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Thread: Most helpful CBT techniques?

  1. #1
    Join Date
    Dec 2015
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    Most helpful CBT techniques?

    Hi all,

    I'm having a bit of a blip after a pretty bad panic on Wednesday night.

    I'd say it's down to a number of things, one of which was me having a lot of homework from CBT but just not managing to settle to it. And I had an appointment today (though he ended up cancelling) and was concerned I hadn't done enough and haven't improved enough.

    Because it's through the public system, I've ended up with a trainee psychologist who is lovely, but clearly still learning. I feel we haven't really achieved much together (had about 6 sessions so far) and he has just dumped a whole heap of handouts on me and wanting me to do too many things at once, which overwhelmed me I think.

    He's asked me to do a worry journal (ie set aside worry time), do a thought journal and label any time I have an unhelpful thought, breathing exercises, grounding exercises, time management, problem solving, make a hierarchy of avoidance things to start graded exposure, and also wants me to do these exercises where you bring on the feelings of panic and have to ride it out (spinning in a chair, staring at lights, deliberate hyperventilating). It's all a bit much at once and feels a bit chaotic.

    So, I need to start SOMEWHERE with all this.

    What have people found the technique they've had the most benefit from?

    ---------- Post added at 15:13 ---------- Previous post was at 15:12 ----------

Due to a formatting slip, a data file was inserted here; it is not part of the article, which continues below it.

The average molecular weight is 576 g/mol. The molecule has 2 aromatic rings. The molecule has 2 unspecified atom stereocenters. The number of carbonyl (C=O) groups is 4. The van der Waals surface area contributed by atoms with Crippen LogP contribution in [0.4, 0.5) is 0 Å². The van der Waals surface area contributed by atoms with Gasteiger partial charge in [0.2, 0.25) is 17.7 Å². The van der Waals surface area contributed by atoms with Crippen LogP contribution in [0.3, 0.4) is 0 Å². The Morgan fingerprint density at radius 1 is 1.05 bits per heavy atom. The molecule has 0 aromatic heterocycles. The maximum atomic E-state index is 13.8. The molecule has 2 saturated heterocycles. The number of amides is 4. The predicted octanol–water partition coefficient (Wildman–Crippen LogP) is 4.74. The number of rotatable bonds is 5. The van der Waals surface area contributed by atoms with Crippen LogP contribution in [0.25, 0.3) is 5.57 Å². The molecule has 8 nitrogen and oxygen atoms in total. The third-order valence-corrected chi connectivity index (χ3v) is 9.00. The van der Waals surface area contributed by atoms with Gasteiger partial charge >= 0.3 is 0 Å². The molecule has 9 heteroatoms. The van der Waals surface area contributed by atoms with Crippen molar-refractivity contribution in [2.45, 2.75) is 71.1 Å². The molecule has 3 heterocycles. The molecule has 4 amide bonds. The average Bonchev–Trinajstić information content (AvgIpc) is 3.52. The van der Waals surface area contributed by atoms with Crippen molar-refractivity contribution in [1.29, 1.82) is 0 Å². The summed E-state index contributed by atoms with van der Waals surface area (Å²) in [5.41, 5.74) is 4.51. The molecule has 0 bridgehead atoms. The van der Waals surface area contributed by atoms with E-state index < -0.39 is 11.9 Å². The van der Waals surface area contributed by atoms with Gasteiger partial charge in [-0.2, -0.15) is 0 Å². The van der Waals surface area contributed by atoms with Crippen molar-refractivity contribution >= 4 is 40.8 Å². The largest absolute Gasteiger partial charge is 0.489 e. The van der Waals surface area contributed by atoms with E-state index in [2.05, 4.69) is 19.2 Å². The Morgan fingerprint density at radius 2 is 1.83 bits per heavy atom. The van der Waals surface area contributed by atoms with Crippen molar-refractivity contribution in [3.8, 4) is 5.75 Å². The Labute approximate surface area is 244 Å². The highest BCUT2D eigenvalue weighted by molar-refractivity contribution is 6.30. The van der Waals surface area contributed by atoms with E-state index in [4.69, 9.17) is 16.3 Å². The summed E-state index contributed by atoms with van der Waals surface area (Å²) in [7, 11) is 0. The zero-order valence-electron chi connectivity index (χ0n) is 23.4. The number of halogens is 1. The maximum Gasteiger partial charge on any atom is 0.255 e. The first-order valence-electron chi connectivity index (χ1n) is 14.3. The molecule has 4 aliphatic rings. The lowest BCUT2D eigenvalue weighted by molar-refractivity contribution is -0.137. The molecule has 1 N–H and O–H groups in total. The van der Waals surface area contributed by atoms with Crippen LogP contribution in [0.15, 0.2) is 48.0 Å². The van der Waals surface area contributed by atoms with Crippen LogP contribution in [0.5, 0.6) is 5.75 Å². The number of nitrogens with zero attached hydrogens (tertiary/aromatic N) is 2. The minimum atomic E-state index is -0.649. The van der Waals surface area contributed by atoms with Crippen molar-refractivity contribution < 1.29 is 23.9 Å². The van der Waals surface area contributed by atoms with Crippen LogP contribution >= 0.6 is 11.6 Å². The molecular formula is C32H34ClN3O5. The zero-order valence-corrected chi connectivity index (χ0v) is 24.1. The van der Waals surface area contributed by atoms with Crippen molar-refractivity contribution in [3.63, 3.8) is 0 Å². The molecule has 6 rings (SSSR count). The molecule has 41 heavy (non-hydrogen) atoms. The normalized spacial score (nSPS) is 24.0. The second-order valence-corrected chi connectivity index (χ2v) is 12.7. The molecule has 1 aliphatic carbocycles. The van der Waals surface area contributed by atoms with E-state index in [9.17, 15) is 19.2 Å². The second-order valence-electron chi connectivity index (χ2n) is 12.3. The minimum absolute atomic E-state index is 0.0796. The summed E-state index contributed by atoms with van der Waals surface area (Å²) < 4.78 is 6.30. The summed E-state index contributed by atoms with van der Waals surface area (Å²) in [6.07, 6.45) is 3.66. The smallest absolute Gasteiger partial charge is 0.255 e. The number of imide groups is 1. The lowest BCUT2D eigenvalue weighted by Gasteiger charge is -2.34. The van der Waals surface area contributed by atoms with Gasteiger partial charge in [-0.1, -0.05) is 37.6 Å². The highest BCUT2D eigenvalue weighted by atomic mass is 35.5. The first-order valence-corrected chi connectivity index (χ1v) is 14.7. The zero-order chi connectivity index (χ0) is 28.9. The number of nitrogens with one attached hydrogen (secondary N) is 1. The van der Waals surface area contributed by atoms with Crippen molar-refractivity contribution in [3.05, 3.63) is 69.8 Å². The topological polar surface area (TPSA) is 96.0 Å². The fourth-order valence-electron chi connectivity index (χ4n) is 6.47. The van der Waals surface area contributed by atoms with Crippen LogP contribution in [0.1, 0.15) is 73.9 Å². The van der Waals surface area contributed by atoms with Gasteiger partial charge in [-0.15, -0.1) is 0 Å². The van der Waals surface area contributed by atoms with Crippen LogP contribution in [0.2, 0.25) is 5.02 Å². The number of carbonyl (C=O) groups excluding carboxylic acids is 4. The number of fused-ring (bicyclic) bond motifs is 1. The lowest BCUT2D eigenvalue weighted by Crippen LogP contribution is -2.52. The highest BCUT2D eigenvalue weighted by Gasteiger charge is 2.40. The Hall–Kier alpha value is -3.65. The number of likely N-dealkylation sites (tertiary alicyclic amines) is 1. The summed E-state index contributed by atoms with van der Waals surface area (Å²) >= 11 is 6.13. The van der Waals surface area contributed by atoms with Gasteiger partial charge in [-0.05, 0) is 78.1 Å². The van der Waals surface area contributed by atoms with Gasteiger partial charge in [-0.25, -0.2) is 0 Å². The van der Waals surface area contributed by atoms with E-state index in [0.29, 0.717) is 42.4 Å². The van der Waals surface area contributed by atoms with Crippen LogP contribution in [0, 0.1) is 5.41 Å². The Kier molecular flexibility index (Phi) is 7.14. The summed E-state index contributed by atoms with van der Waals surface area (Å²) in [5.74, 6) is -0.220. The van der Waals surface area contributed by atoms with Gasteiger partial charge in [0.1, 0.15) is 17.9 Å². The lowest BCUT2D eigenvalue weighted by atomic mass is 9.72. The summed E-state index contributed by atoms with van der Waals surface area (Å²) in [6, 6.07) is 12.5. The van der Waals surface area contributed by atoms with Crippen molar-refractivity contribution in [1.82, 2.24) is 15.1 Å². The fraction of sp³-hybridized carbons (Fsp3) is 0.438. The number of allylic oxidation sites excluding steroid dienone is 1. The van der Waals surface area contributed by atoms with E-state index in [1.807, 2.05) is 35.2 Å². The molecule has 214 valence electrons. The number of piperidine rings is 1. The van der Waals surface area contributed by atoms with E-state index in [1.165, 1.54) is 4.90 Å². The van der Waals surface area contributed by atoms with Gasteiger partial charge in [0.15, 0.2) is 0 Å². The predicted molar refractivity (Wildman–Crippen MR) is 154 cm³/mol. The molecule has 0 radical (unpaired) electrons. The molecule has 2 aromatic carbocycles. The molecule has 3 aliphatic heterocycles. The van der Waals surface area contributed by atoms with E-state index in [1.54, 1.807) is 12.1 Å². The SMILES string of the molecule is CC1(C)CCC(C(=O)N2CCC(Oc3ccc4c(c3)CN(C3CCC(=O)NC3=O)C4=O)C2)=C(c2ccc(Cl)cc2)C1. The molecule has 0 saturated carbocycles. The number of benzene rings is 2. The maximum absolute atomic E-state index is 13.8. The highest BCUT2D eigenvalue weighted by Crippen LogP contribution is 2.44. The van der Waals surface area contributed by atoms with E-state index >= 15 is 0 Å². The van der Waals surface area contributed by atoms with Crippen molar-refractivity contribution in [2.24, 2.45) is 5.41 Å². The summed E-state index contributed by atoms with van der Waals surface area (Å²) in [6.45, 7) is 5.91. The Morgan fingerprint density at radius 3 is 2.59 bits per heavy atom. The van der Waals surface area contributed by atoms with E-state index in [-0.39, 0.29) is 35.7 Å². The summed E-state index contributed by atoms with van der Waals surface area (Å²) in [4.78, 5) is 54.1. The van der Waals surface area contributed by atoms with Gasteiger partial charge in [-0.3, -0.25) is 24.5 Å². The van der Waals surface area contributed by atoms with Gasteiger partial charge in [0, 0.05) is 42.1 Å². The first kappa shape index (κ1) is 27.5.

I will add that he is leaving at the end of this month and has not given me any indication if I will carry on with someone else or we will be finished in a couple of weeks.

  2. #2
    Join Date
    Mar 2014
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    22,445

    Re: Most helpful CBT techniques?

    So, is it possible that rather than tailoring the therapy to the needs of the patient, the needs of the trainee to tick some module boxes mighty have come first? That wouldn't be the first time I've seen that.

    I would say he has fallen into a trap there, too much all at once. This is a bad strategy if the client may not be able to do it all and they will just end up feeling bad about it.

    It's sounds like a scattergun approach to me. So, what exactly has he been doing with you for 6 sessions to now through a whole load of exercises at you that should be spread out over therapy?

    Bringing on panic is a Behavioural Experiment. If ANY of those could cause a problem with a health condition you perhaps need to speak to your GP. The hyperventilating one is not for everyone.

    There is no question to answer around whether you have improved enough, there is no answer to it so it's just applying more pressure. Seeing it as from now to recovery is unrealistic and adds pressure, it's about micro goals and moving forward.
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    For free Mindfulness resources, please see this thread I have created to compile many sources together http://www.nomorepanic.co.uk/showthread.php?t=168689

  3. #3
    Join Date
    Dec 2015
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    Re: Most helpful CBT techniques?

    We did a couple of introductory sessions and then I can't exactly remember what the next couple were. Lots of handouts about the biology of anxiety etc. He's done a lot more talking than me. It's a bit like being in a lecture.